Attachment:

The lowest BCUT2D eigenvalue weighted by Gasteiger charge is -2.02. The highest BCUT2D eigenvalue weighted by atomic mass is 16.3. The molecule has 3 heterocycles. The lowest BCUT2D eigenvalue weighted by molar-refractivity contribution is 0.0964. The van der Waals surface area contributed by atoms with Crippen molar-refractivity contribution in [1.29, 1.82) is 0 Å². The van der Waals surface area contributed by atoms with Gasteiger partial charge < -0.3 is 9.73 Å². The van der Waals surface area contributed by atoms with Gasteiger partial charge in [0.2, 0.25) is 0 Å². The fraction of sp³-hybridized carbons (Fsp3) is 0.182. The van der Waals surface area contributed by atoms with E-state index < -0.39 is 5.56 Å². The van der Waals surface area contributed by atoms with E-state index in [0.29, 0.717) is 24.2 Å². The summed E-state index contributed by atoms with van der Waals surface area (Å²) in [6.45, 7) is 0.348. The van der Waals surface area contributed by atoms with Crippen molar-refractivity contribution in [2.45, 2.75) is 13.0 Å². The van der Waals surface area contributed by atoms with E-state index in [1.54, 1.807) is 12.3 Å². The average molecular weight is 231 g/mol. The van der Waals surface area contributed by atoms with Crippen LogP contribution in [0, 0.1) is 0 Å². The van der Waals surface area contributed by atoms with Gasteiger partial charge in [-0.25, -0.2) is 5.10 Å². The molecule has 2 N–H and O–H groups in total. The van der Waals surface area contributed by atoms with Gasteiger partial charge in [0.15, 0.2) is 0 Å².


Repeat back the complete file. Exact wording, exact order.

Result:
The lowest BCUT2D eigenvalue weighted by Gasteiger charge is -2.02. The highest BCUT2D eigenvalue weighted by atomic mass is 16.3. The molecule has 3 heterocycles. The lowest BCUT2D eigenvalue weighted by molar-refractivity contribution is 0.0964. The van der Waals surface area contributed by atoms with Crippen molar-refractivity contribution in [1.29, 1.82) is 0 Å². The van der Waals surface area contributed by atoms with Gasteiger partial charge < -0.3 is 9.73 Å². The van der Waals surface area contributed by atoms with Gasteiger partial charge in [0.2, 0.25) is 0 Å². The fraction of sp³-hybridized carbons (Fsp3) is 0.182. The van der Waals surface area contributed by atoms with E-state index < -0.39 is 5.56 Å². The van der Waals surface area contributed by atoms with E-state index in [0.29, 0.717) is 24.2 Å². The summed E-state index contributed by atoms with van der Waals surface area (Å²) in [6.45, 7) is 0.348. The van der Waals surface area contributed by atoms with Crippen molar-refractivity contribution in [2.45, 2.75) is 13.0 Å². The van der Waals surface area contributed by atoms with E-state index in [1.54, 1.807) is 12.3 Å². The average molecular weight is 231 g/mol. The van der Waals surface area contributed by atoms with Crippen LogP contribution in [0, 0.1) is 0 Å². The van der Waals surface area contributed by atoms with Gasteiger partial charge in [-0.25, -0.2) is 5.10 Å². The molecule has 2 N–H and O–H groups in total. The van der Waals surface area contributed by atoms with Gasteiger partial charge in [0.15, 0.2) is 0 Å².